Low-light photography can be difficult, and photographing, or shooting, sports in poor light presents challenges for both novice and professional photographers. The combination of low light and moving subjects pushes cameras and photographers to their limits. Combine those two elements while considering that using a flash near the action is not allowed at most sports event and you may wonder how to pull it off at all. While no magic formula exists to guarantee good sports photos in lowlight conditions, some tips will get you in the ballpark...so to speak.
- Skill level:
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Things you need
- Digital single-lens reflex (DSLR) camera
Find the hot spots. Unless you photograph a professional sporting event, some areas on the field or court are brighter than others. These are hot spots. Know where they are and watch for action in these areas. A slight increase in light can mean a full stop or more of action-freezing shutter speed.
Identify the lighting type. Low, or poor, light means some, although little, ambient light is available. Set the "white balance" to match the type of light that is present. If you are unsure, set your camera to "auto white balance."
Set the ISO high, no lower than ISO 800. For most lowlight sports photography, you will shoot ISO 3200. Every doubling of ISO allows one more stop of shutter speed. If your camera selected a shutter speed of 1/250th of 1 second at ISO 800 for proper exposure, it would give you 1/500th of 1 second at ISO 1600 if all other elements and settings remained unchanged. Shutter speed is key for lowlight sports photography.
Shoot in "aperture priority." Set your camera to "aperture priority" and select the largest (smallest number) f/stop available for your lens. The larger opening lets in more light than a smaller opening. This allows the camera to use a faster shutter speed. In aperture priority, your camera will meter the scene and select the shutter speed that results in a good exposure. The bigger the opening, the faster the shutter speed.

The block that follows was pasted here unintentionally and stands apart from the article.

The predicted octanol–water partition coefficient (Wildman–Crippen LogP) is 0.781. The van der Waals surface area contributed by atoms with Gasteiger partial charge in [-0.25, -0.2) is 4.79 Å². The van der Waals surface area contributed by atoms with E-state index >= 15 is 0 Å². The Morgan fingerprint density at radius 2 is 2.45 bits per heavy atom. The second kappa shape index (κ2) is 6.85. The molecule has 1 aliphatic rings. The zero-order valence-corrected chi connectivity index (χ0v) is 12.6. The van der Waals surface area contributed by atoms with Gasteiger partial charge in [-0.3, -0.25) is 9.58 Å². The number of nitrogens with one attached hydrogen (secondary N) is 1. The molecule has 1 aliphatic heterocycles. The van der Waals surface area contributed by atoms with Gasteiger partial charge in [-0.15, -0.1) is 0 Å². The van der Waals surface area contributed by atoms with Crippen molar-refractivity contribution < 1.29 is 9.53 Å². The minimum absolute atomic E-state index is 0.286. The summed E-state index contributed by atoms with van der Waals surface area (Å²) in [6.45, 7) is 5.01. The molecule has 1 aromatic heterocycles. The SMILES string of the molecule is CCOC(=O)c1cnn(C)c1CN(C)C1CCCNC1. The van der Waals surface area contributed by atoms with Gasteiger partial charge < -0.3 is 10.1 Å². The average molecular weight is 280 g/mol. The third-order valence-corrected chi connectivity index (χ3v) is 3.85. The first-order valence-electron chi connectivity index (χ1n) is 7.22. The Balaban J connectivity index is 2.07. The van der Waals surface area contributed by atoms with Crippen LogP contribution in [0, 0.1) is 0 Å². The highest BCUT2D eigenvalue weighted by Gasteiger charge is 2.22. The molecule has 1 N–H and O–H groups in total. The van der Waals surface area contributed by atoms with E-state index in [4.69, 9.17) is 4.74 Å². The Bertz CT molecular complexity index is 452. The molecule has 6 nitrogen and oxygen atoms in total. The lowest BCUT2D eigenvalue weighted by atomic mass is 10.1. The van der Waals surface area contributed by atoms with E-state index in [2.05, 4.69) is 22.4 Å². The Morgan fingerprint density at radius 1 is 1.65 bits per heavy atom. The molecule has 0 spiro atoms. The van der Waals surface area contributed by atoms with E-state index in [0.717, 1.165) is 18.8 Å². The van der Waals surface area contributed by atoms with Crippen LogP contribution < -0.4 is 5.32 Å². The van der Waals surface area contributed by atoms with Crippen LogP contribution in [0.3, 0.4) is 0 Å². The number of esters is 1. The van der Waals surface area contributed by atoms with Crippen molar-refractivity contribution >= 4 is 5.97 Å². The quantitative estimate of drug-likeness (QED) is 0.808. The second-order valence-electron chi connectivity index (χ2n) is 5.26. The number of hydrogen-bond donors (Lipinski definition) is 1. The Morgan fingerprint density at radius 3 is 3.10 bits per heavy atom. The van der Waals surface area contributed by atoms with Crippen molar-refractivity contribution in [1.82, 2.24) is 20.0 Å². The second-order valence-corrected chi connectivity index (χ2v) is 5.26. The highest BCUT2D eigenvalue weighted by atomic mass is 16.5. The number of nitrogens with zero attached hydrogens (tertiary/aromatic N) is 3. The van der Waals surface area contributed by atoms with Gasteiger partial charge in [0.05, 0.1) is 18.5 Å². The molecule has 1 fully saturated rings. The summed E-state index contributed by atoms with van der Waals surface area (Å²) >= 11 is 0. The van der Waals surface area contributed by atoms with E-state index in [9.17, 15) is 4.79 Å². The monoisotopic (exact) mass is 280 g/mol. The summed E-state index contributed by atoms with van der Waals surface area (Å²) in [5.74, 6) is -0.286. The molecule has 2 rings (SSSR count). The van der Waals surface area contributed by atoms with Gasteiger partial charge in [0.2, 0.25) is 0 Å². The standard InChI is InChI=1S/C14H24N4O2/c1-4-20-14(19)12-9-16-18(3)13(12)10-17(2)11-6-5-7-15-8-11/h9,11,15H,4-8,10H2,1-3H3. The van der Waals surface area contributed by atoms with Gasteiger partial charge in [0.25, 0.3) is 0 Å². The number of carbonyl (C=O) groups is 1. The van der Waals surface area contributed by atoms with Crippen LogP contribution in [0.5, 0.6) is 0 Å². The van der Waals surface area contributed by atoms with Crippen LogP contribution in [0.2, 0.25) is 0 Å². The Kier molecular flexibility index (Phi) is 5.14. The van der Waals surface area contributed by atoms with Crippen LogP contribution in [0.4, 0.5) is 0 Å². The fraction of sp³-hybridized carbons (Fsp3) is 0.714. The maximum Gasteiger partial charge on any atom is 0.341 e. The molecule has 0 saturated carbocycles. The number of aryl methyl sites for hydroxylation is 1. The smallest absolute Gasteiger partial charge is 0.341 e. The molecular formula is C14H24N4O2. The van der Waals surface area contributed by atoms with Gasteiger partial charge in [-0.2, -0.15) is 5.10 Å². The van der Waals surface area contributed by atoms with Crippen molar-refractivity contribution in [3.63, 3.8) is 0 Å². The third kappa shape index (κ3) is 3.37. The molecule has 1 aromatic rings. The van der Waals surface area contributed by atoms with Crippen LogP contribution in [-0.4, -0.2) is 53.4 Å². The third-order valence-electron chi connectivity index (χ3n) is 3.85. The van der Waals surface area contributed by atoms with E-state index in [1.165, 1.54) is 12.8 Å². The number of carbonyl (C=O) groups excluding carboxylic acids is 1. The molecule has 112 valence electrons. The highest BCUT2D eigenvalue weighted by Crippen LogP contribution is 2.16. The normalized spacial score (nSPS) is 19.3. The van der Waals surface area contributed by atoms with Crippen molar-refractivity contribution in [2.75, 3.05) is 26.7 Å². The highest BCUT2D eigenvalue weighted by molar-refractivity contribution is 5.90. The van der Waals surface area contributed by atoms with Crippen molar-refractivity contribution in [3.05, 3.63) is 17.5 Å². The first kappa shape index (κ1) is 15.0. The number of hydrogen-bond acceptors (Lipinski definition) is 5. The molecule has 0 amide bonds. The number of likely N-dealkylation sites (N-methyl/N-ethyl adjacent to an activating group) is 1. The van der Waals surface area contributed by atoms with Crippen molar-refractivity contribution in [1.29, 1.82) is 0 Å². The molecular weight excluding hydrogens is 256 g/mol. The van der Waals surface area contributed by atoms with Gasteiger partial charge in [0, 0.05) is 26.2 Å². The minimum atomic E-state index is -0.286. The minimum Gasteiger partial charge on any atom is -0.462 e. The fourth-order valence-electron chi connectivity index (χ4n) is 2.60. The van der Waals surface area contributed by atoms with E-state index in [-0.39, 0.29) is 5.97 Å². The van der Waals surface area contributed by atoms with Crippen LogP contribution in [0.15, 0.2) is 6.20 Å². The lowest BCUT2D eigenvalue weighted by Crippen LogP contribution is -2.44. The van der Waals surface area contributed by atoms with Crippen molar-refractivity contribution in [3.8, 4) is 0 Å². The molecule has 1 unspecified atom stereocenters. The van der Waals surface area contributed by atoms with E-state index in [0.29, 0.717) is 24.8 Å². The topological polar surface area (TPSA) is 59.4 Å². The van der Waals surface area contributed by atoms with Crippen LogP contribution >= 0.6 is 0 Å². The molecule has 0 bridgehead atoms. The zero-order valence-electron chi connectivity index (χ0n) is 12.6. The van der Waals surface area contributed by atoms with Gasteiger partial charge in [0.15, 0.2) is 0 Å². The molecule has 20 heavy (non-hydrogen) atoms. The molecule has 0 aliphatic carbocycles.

Prefocus by anticipating the action. You can identify areas with a greater frequency of action gor most sports. Before the action takes place in a particular area, prefocus on that area. Some lenses and DSLR camera bodies have slower focus in lowlight situations. While following sports in low light, your camera and lens combination may not be able to focus quickly enough to capture the action. Prefocusing will let you capture a greater number of quality photos.
Tips and warnings
- Use a monopod or tripod to steady the camera and to prevent blur.
- Adjust exposure compensation down minus 1/3 to minus 2/3 to give a little more shutter speed. Then you can bring exposure up in photo editing software.
- Newer DSLR cameras perform well at higher ISO settings. If you use an older DSLR or shoot above ISO 3200, you may want software to clean up the grain that results from shooting at higher ISO settings.
- If you invest money in equipment for lowlight sports photography, quality lenses are far more important than the latest DSLR camera body.
- Do not use a flash at a sporting event unless you receive permission from the officials, referees or umpires. Flashes can distract and thereby endanger the participants.
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